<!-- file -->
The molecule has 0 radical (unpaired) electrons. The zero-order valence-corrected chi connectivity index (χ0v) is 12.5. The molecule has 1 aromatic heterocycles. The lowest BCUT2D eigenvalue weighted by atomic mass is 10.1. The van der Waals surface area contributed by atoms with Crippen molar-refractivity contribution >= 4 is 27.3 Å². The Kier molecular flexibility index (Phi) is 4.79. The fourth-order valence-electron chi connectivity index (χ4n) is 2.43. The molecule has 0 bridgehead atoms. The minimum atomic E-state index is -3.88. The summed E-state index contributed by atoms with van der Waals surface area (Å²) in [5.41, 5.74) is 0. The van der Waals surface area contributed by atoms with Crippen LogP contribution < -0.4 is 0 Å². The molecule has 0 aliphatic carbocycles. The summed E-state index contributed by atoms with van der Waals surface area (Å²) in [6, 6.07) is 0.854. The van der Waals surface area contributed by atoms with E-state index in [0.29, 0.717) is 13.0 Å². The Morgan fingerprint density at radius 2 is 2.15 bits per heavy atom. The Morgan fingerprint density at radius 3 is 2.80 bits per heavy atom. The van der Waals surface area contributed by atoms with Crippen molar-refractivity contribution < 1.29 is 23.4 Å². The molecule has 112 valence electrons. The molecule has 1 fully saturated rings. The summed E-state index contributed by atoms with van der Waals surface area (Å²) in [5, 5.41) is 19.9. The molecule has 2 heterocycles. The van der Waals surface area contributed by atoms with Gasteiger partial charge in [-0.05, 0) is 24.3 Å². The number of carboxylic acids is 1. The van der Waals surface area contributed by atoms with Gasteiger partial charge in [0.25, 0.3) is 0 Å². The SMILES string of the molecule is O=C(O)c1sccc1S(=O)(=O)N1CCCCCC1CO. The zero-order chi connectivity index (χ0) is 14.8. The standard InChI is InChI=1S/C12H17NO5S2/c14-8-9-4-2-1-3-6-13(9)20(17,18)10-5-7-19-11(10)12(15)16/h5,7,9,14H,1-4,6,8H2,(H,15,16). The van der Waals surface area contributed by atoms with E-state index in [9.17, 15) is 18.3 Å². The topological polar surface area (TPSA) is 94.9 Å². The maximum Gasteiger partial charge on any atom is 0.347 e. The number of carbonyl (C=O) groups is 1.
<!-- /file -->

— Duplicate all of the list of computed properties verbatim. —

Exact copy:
The molecule has 0 radical (unpaired) electrons. The zero-order valence-corrected chi connectivity index (χ0v) is 12.5. The molecule has 1 aromatic heterocycles. The lowest BCUT2D eigenvalue weighted by atomic mass is 10.1. The van der Waals surface area contributed by atoms with Crippen molar-refractivity contribution >= 4 is 27.3 Å². The Kier molecular flexibility index (Phi) is 4.79. The fourth-order valence-electron chi connectivity index (χ4n) is 2.43. The molecule has 0 bridgehead atoms. The minimum atomic E-state index is -3.88. The summed E-state index contributed by atoms with van der Waals surface area (Å²) in [5.41, 5.74) is 0. The van der Waals surface area contributed by atoms with Crippen LogP contribution < -0.4 is 0 Å². The molecule has 0 aliphatic carbocycles. The summed E-state index contributed by atoms with van der Waals surface area (Å²) in [6, 6.07) is 0.854. The van der Waals surface area contributed by atoms with E-state index in [0.29, 0.717) is 13.0 Å². The Morgan fingerprint density at radius 2 is 2.15 bits per heavy atom. The Morgan fingerprint density at radius 3 is 2.80 bits per heavy atom. The van der Waals surface area contributed by atoms with Crippen molar-refractivity contribution < 1.29 is 23.4 Å². The molecule has 112 valence electrons. The molecule has 1 fully saturated rings. The summed E-state index contributed by atoms with van der Waals surface area (Å²) in [5, 5.41) is 19.9. The molecule has 2 heterocycles. The van der Waals surface area contributed by atoms with Gasteiger partial charge in [-0.05, 0) is 24.3 Å². The number of carboxylic acids is 1. The van der Waals surface area contributed by atoms with Gasteiger partial charge in [0.25, 0.3) is 0 Å². The SMILES string of the molecule is O=C(O)c1sccc1S(=O)(=O)N1CCCCCC1CO. The zero-order chi connectivity index (χ0) is 14.8. The standard InChI is InChI=1S/C12H17NO5S2/c14-8-9-4-2-1-3-6-13(9)20(17,18)10-5-7-19-11(10)12(15)16/h5,7,9,14H,1-4,6,8H2,(H,15,16). The van der Waals surface area contributed by atoms with E-state index in [9.17, 15) is 18.3 Å². The topological polar surface area (TPSA) is 94.9 Å². The maximum Gasteiger partial charge on any atom is 0.347 e. The number of carbonyl (C=O) groups is 1.